“It makes the SM-6 basically a twofer,” said Carter to an audience of sailors in San Diego. “[It] can shoot down airborne threats. And now you can attack and destroy a ship at long range with the very same missile.”
The SM-6 is another step forward as the Pentagon moves to configure certain weapons systems to defeat enemy ships. In February 2015, the U.S. Navy showcased a video of a U.S. destroyer firing a Tomahawk cruise missile that hit a moving barge. Tomahawks are primarily used for hitting stationary land-based targets, so if they could be widely converted and used for anti-ship use it would give U.S. ships an additional, and much needed, long range anti-ship strike capability.
Carter admitted to secretly testing the SM-6 last month and added that the Pentagon’s upcoming budget sets aside $2.9 billion to purchase 600 of the missiles.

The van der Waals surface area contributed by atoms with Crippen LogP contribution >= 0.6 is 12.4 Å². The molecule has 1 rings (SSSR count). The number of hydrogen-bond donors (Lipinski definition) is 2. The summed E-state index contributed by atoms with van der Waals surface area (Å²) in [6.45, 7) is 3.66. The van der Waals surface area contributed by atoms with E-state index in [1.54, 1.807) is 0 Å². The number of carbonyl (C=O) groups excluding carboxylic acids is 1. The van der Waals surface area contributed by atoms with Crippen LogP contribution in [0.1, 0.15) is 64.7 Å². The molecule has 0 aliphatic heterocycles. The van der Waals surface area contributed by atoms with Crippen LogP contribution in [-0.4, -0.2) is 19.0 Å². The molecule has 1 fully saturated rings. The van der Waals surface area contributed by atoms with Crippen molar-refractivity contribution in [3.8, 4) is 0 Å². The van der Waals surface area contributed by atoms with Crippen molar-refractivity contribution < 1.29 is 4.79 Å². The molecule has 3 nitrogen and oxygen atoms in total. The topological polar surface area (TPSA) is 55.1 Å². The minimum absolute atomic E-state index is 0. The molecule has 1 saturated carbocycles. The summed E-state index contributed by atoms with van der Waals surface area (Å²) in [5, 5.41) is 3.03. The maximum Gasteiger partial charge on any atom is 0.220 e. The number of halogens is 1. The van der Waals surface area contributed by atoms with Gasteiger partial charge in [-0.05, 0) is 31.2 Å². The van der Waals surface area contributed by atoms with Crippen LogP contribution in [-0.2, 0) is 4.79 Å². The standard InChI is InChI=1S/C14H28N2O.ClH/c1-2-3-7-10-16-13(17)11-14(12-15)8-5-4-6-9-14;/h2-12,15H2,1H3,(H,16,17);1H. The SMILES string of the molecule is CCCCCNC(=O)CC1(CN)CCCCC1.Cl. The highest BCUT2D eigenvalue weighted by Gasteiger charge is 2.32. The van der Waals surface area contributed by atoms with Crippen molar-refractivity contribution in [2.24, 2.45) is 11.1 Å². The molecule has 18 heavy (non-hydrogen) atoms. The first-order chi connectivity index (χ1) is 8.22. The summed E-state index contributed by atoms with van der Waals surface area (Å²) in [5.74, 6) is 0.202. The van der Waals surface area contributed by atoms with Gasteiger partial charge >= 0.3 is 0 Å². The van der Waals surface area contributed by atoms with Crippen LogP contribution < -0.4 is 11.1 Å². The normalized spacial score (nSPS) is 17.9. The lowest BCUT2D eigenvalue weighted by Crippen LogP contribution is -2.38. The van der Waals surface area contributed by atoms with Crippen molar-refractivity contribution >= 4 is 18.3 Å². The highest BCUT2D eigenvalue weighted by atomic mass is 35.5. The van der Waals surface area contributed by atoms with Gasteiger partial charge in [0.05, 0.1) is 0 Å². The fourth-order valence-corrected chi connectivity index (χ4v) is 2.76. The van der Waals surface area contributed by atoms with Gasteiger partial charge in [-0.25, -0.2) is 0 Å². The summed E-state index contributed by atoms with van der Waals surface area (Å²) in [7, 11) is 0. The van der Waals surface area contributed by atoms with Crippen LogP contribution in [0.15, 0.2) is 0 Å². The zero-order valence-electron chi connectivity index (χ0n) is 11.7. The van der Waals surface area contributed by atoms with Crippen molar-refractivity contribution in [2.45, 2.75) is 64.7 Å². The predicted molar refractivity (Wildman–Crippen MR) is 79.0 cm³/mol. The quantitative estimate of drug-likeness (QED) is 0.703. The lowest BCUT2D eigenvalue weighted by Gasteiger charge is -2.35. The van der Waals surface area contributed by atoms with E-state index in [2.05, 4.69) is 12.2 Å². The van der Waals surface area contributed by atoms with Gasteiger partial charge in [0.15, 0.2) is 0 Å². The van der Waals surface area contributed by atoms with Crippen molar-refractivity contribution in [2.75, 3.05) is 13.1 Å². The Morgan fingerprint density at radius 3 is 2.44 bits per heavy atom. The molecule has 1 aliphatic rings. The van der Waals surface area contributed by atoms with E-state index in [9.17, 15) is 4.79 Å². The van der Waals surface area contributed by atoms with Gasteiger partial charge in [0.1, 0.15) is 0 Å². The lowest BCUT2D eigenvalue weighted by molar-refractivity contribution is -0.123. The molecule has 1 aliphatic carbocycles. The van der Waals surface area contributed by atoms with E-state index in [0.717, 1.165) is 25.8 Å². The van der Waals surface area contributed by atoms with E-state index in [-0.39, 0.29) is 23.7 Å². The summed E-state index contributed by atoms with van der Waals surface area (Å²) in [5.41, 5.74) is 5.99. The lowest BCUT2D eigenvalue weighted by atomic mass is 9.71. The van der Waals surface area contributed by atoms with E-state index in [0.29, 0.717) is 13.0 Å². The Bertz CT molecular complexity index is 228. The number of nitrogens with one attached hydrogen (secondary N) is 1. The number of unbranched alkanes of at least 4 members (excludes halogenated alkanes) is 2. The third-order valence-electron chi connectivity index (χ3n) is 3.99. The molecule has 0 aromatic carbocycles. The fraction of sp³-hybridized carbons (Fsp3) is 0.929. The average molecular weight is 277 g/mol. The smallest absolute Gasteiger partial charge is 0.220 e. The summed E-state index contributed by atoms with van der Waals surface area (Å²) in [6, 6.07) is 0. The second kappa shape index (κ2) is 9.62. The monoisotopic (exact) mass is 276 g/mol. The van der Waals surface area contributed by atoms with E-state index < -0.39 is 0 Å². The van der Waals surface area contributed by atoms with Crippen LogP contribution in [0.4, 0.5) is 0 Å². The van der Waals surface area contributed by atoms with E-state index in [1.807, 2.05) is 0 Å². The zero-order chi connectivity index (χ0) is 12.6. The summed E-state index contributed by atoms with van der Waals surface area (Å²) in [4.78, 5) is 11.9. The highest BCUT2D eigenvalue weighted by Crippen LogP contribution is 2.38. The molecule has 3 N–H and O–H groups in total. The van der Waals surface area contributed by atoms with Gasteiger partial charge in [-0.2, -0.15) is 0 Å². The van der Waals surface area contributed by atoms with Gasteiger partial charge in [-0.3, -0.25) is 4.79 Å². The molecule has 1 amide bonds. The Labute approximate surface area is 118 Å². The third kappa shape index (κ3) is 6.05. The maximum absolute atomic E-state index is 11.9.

Currently, the U.S. Navy’s anti-ship missiles are the Harpoon variant, which have a range of only around 50 miles.
Writing in the national security journal War on the Rocks, the Hudson Institute’s Managing Director for American Sea Power, Bryan McGrath, summarized the advancements in the Navy’s anti-ship missile capabilities.
“What this means is that in the space of a year, the Navy’s surface force, which many…had believed was becoming ‘outsticked’ by adversary surface forces, has gone from 50 ships capable of firing missiles out to 75 miles, to 90 ships capable of firing a subsonic anti-ship missile to nearly a thousand miles,” McGrath wrote. “Add to this the Navy’s plan to ‘upgun’ the Littoral Combat Ship with medium-range surface-to-surface missiles, and we see that the promise of distributed lethality…is beginning to be realized.”